“Hulu exceeded our expectations and it was profitable this quarter,” said Christine McCarthy, senior executive vice president and chief financial officer of Disney, during the company’s earnings phone call on Thursday.
McCarthy did not provide financial details, but added that Hulu’s advertising gains came “from higher sell-through rates, a lot of addressable advertising and a significant ramp-up in the dynamic ad-insertion technology that we have within Hulu Live [TV+].”
In addition, for the upcoming TV season starting in September, Hulu was a chief beneficiary of the very strong TV upfront advertising market in June and July, where TV and video marketers shifted ad dollars out of linear TV.
”We came out of a very strong upfront... and had about 40% of the total upfront dollars into streaming and digital,” she said.
For the third quarter, Disney’s direct-to-consumer business -- which Hulu and Disney+ are a major part of -- was up 57% to $4.3 billion in revenue. The D2C unit trimmed its losses to $293 million, from $624 million in the year-ago period.
The D2C revenue gain was largely due to higher Hulu subscription revenue, as well as a December 2020 price increase for Hulu Live TV+ service.
Hulu (its subscription video-on-demand option) grew 22% to 39.1 million subscribers year-over-year. Hulu Live TV+ SVOD climbed 9% to 3.7 million versus a year ago. Still, Hulu Live TV+ dipped 100,00 subscriber versus Disney previous fiscal second-quarter period.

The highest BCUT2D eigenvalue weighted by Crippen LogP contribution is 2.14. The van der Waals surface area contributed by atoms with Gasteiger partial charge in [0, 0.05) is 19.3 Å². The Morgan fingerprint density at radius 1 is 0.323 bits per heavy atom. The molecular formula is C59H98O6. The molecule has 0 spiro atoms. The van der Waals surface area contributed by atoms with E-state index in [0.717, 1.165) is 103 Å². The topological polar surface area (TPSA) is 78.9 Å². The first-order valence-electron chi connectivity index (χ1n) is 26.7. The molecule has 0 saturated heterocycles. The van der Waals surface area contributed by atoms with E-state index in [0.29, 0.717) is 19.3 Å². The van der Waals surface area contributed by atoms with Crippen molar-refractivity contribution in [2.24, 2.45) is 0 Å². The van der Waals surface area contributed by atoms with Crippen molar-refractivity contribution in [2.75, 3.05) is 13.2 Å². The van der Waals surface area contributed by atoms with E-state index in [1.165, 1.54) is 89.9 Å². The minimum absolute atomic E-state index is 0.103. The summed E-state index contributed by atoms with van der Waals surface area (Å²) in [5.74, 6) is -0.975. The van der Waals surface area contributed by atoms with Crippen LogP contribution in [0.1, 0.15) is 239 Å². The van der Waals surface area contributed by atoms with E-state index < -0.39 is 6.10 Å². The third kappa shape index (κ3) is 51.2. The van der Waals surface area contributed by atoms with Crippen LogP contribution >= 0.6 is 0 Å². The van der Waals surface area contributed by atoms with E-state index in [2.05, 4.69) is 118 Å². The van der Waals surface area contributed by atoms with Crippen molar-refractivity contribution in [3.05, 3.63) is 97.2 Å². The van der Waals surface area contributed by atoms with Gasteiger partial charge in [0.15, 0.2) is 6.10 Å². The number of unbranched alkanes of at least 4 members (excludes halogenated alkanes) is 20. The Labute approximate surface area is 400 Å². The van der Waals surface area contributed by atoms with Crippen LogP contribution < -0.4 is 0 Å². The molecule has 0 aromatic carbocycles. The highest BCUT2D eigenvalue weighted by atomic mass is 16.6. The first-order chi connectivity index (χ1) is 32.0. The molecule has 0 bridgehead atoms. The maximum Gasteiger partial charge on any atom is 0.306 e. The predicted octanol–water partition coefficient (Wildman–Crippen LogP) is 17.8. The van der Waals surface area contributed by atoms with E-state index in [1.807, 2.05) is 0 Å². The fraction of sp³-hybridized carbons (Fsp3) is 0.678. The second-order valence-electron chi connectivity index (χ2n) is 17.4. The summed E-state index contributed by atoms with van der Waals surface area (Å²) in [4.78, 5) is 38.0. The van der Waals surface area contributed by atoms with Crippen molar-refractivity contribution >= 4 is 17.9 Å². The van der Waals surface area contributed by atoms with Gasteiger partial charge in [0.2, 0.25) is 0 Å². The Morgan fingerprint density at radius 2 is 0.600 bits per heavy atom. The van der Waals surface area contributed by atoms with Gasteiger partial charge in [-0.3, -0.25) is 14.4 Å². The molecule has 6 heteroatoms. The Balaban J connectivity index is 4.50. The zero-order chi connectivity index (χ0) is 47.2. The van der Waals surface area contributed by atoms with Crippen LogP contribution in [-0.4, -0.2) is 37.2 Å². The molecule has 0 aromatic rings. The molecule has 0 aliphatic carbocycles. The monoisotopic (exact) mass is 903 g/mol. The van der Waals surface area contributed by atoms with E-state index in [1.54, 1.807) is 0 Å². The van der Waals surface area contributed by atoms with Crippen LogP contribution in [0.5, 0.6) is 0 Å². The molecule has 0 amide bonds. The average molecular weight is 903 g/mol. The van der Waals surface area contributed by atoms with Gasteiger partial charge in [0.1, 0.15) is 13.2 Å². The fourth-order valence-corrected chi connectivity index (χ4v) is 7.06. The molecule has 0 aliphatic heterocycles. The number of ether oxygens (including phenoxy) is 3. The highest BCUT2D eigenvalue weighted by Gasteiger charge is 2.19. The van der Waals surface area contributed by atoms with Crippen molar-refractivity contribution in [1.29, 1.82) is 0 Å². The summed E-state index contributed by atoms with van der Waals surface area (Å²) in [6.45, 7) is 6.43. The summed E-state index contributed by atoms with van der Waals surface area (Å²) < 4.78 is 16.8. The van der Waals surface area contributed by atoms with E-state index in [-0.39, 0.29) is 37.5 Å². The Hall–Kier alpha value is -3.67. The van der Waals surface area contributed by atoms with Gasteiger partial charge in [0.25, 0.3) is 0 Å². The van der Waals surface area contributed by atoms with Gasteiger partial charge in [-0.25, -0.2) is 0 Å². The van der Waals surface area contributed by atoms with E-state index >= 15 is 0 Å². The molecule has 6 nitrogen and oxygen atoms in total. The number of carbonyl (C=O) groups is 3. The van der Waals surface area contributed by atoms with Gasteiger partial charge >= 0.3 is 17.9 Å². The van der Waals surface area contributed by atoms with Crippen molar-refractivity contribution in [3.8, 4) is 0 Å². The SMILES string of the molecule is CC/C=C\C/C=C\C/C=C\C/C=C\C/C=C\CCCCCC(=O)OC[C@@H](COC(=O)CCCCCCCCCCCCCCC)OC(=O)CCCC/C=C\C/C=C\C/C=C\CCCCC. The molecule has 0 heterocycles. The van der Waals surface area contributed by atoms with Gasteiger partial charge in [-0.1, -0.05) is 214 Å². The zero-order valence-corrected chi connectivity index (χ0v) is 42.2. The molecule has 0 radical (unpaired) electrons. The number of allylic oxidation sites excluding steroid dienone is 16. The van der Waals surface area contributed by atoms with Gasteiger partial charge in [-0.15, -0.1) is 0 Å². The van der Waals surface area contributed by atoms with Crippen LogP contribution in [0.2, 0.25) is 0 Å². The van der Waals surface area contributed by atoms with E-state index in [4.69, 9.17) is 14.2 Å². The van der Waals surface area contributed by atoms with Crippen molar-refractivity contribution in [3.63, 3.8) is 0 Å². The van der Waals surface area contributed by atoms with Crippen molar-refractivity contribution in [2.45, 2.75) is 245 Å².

Not to be outdone, the company’s highly scrutinized Disney+ premium video service outperformed -- rising to 116 million worldwide subscribers. Analysts were expecting 114.5 million.
After the market closed on Thursday, Disney’s stock rose by more than 5%.
Overall, Disney+, Hulu, and ESPN+ now total 174 million global subscribers. A year ago, the total was 101.5 million.. ESPN+ is now at 14.9 million subscribers (up 75% a year ago).
Additionally, Disney’s linear TV networks revenue also gained 16% to $7.0 billion -- though operating income fell 33% to $2.2 billion. Disney pointed to higher programming/production costs at its cable networks, as well as its broadcasting operations. While it had lower viewing results at ABC, there was higher advertising and affiliate revenue.
Theatrical revenues continue to be question-mark going forward -- especially considering another potential disruption from the Delta Variant of the COVID-19 virus.
In its earnings release, Bob Chapek, chief executive officer of Walt Disney, said: “Although most film and television production resumed beginning in the fourth quarter of fiscal 2020, we continue to see disruption of film and television production, as well as live sports events, depending on local circumstances.”
With regard to the ongoing controversial issue of where and how its big films might play in movie theaters or on its streaming platform in the future, Chapek said during the company's earnings call: “We're trying to do the best thing for all our constituents and make sure that everybody who's in the value chain, if you will, feels like they're having their contractual commitments honored both from a distribution and a compensation standpoint.”
Company-wide Disney revenues were up 45% to $17.02 billion revenues in the period.
Disney also reversed losses from a year ago in the second quarter -- posting $995 million in income from continuing operators versus a $4.8 billion loss in the second quarter a year ago.
Disney’s big improvements follow other media companies gains now recovering after pandemic issues of a year ago.